I was walking again by White Rock Lake in Dallas, always with an eye for a particularly interesting wave-formed piece of wood, always looking for a length of bamboo. I look out on the lake, and notice the sudden appearance of pelicans, drifting by at a steady pace. I also spy an interesting arrangement between cormorants and pelicans. What’s going on in my mind during my walk? Hardly anything at all. I am aware of my surroundings in a heightened sense- I hear and see all the life around me, and the occasional bicyclist or runner.
I feel the wind and watch how the surface of the lake reflects the sky in response to the movement. I watch the clouds form and disperse or meet up and cross over. I shoot a large number of files and hope I find something good tomorrow, while I pick up a couple of interesting chunks of wood, often right out of the water. I find some lengths of bamboo tossed and sculpted by the wave action and often the teeth of small animals. What do I keep and what do I leave behind? As soon as I could list a set of requirements I would cross out half and come up with some more. But in general, they have what I consider “wabi.” That’s another unquantified trait. It’s not my word. It’s not even a word used in my own native culture, but it is a word like ‘prajna’ -a word to describe something my native culture is just becoming old enough to acknowledge. And it’s the search for this Wabi nature that is becoming the definition itself. There is no one particular thing that determines it.
The next day early in the morning I think “Oh, there’s nothing.” I slide the SD card into the reader and look at the files again. Then I calm down a bit and just stare. Soon I begin to be aware that some of them have a somewhat interesting texture. Or some interesting contrasts. I find the waves have useful texture, and one of the pelicans gliding by has left a dark wake and the lake is quiet enough for a slight reflection. These elements, taken one at a time wouldn’t suggest anything. But slowly together I begin to develop a sense of something I missed.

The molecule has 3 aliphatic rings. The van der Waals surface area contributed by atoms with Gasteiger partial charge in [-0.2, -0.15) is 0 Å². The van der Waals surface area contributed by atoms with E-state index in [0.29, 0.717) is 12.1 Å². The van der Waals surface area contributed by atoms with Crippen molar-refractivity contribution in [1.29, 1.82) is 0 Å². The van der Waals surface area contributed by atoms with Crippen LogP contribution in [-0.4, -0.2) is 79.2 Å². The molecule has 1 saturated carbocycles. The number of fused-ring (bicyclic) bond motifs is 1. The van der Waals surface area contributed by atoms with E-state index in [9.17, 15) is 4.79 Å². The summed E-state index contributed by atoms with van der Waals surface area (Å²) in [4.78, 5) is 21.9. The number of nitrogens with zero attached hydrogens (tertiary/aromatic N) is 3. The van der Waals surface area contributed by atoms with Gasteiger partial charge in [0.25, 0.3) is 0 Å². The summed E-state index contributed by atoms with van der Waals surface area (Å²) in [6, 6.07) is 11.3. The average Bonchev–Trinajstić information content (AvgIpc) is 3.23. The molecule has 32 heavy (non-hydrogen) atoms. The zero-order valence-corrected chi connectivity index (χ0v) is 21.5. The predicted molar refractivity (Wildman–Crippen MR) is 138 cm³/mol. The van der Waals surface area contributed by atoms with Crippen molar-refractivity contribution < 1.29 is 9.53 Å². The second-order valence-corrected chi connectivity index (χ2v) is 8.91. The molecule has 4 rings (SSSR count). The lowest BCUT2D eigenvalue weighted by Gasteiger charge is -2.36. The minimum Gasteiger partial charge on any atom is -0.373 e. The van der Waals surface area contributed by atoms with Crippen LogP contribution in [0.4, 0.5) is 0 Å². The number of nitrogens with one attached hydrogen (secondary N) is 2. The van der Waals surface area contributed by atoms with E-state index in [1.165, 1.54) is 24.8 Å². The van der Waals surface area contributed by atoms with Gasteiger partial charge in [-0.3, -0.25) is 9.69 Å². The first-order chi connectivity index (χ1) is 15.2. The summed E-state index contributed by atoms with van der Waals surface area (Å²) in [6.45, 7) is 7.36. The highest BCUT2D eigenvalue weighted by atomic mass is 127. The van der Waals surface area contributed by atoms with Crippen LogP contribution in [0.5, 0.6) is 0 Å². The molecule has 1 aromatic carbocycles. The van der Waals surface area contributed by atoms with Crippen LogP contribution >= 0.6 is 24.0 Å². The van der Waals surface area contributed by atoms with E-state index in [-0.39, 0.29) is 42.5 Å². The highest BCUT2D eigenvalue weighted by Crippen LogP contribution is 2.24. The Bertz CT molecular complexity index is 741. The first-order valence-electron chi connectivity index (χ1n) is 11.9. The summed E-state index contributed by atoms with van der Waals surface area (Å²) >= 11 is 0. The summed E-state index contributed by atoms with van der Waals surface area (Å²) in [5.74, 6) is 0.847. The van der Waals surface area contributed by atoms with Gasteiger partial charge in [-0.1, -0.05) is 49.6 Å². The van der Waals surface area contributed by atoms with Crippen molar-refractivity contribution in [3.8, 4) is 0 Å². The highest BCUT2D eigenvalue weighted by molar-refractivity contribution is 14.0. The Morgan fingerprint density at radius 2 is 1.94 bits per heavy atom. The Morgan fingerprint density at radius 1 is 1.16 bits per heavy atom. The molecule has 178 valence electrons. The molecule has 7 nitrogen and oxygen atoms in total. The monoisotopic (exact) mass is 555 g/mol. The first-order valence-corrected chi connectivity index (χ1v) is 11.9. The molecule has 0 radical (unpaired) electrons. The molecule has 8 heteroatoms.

So I load the most promising file into Adobe and begin to pare away all the extra bits and then develop the wave textures. Eventually I have something like polished, igneous, frothy stone with an aquatint pelican swimming through.
Lately, I have been including some printed copy in a rectangular block. I think it starts as a title, but sometimes the letters are ambiguous; another kind of expression. Something about the monochromatic quality of the finished piece begs for a touch of color, so I have been adding some vermillion stamps lately.
I won’t go through all the details of my Photoshop process, because it is very complex, and I never do quite the same thing twice anyway. I’ve been working with the filters in Photoshop so long (over 10 years) in so many combinations I don’t remember any particular combination or settings that will give an exact result. It all depends on what I have to start with, and that’s a huge variable, anyway.
For the CPCP photo, I knew right away that dark stain on the pillar of the bridge was a focal point I wanted to work with. With just the right space between them, with the patient wait for fish to swim by, the thing that got my attention was the alternation of cormorant and pelican. The black and white of it and the balance of small black figures against large white ones had instant appeal for me.